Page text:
Let’s go and see what other things you can do in Maramureș.

➡ Walking on the trails of Creasta Cocosului (Rooster’s Crest)

Creast Cocosului or Rooster’s Crest / Ridge – a relic of an old large volcanic crater (caldera), stretched towards the top of Mount Gutâi (1443 m); natural reservation founded in 1954, located in the Gutâi Mountains, Maramureș, and named after the Cocoș Ridge – a sharp, crenellated hill, about 200 m long, located at an average altitude of 1200 m.

It is ok to go all seasons but in winter is risky due to heavy snow and the risk of avalanches.

It is best to not climb on the Rooster Ridge if you do not have adequate climbing equipment, experience and practice and if you do not have a professional guide able to provide you about the habitat of common bears and vipers, and also pastoral areas – watch out for aggressive shepherd dogs who are protecting their owner and the sheep. 

Meet the local artisans

Include in your plans when visiting Maramureș some trips to the local artisans that are bringing to the present old crafts techniques. All over the Maramureș, you will find the best artisans and you can meet all of them by walking from village to village. In Sarbi, there is an open-air exhibition of traditional installations powered by water. It is a must-see attraction.  

Discover some collection of hand-made and artisanal products from Romania. Old and new, decorative and practical, for special moments or for your daily routine, these handicrafts are the perfect gift for yourself and your loved ones.

Visit Sighetu Marmatiei

First time in history when Sighetu Marmatiei was mentioned it was in 1325 and for a very long time, it was the only town in Maramureș. It is still a small town and it is easy to walk around. Here you can visit The Village Museum, The Memorial of Victims of Communism which is organised in the former communist prison. You may need a day for this.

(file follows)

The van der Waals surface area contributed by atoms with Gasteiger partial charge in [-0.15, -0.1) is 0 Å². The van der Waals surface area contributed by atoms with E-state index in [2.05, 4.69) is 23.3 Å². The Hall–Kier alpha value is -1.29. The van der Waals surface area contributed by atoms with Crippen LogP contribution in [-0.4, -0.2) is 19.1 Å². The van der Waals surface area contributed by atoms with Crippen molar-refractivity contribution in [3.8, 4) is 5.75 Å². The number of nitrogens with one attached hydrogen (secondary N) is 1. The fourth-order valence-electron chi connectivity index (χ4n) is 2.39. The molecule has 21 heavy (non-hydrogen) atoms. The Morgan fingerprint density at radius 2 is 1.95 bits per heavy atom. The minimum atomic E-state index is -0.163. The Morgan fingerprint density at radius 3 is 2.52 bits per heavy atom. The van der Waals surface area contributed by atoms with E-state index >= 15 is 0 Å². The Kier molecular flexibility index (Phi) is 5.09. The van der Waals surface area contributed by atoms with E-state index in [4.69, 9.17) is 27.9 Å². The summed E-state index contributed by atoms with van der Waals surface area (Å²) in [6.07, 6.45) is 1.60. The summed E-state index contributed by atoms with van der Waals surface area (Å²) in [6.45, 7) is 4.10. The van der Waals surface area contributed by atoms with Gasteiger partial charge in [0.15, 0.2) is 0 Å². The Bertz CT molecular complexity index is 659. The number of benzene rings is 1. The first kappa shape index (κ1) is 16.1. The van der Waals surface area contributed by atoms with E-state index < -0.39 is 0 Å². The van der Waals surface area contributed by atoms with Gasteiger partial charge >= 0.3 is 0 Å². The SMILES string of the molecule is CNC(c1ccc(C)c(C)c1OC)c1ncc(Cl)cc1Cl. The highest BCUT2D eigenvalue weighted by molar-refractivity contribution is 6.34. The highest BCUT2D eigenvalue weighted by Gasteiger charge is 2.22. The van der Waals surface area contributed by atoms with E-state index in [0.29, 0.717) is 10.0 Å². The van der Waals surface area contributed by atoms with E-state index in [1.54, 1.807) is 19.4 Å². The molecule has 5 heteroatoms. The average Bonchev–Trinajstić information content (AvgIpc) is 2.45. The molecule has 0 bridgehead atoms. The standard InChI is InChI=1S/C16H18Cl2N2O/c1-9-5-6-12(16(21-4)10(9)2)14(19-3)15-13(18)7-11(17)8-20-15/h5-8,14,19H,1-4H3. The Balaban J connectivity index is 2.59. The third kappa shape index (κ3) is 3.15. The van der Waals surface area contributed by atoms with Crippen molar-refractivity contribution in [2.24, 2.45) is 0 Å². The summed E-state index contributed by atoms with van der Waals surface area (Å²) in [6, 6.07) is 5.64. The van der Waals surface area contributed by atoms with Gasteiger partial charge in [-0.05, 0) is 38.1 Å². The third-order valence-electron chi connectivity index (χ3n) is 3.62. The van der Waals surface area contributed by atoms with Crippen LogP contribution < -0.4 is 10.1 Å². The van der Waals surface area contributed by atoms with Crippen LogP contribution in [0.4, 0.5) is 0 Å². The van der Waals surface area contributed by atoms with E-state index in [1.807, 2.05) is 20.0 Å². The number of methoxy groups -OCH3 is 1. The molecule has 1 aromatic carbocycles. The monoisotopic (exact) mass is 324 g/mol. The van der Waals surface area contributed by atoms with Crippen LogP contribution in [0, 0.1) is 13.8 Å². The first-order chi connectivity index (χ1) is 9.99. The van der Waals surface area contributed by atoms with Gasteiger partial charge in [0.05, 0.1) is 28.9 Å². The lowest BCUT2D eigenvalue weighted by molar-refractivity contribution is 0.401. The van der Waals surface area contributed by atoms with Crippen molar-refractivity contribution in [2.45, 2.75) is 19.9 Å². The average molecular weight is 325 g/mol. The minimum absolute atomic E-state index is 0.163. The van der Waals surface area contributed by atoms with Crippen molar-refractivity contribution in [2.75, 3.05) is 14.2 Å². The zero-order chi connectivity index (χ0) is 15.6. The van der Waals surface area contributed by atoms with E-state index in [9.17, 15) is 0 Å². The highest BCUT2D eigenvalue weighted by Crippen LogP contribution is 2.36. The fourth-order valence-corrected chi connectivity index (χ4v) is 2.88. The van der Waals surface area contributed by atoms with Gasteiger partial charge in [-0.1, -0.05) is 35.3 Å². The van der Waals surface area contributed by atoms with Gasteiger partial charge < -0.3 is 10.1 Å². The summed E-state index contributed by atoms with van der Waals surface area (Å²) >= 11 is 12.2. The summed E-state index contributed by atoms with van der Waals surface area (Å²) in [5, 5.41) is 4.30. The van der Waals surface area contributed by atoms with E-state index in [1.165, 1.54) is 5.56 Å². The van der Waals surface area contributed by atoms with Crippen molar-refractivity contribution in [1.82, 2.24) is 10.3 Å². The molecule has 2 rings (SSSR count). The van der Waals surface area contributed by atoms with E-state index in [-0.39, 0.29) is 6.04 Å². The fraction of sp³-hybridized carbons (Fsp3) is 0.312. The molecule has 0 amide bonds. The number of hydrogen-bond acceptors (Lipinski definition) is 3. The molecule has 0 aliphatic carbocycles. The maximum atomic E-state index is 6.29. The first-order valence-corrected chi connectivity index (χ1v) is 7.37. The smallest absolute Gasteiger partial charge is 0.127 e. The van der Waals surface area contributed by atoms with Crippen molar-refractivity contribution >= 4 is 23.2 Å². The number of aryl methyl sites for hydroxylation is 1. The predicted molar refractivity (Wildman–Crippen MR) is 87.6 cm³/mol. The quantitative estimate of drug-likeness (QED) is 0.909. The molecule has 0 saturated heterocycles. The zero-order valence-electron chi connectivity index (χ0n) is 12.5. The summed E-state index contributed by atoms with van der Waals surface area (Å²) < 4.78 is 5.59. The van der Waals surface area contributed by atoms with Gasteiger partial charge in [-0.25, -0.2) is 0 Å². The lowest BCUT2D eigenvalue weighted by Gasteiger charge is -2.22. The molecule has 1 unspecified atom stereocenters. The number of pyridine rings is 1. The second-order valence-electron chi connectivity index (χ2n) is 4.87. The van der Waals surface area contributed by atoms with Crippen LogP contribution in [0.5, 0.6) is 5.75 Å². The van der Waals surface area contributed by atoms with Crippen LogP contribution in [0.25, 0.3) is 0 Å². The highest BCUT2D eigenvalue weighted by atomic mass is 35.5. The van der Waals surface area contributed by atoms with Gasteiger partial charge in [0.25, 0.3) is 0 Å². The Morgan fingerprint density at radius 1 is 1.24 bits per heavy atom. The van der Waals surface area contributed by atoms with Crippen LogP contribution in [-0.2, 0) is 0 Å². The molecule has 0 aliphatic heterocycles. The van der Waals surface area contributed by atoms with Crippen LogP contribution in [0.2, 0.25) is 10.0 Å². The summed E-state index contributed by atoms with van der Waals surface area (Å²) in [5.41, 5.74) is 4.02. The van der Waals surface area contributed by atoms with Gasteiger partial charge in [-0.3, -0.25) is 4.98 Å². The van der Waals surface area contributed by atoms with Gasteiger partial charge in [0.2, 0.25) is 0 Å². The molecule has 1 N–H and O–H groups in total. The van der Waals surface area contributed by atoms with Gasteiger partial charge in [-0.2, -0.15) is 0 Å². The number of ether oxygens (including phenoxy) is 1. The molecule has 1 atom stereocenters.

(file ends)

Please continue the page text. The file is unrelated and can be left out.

Sighetu Marmatiei is the starting point for many tourist attractions. However, it is a beautiful place to walk at least a whole afternoon. The city centre can be easily reached in 30 minutes or less, but you should take your time to admire all the remaining buildings from the interwar period.

➡ Visit The Merry Cemetery

Stan Ioan Patras har founded the cemetery in 1935 and it is located a few kilometres from Ukraine. Over the year, the cemetery had become a world unique attraction and thousands of people are visiting it annually. The cemetery is actually famous because of its unique way of looking at death.

Villagers describe the cemetery as a place where death is portrayed in shades of blue with funny words about the life of the dead.

Also, the picture on the cross depicts an image representing scenes of life or a job had by the dead.  I mean, when you go to visit, you mostly laugh all the time spent in there, as each grave cross has written on them a funny poem to describe the life of the dead person.

 

➡ You Must Try The Local Food

The dishes from Maramureș are a mouth-watering delight. But, if you are on a light diet, it is best to have a moderation of foods as they tend to be quite heavy on the stomach. The most well-known dishes are from meat and cheese-based. You must try the sausages which are made by the locals. They are very tasty, organic and traditionally made.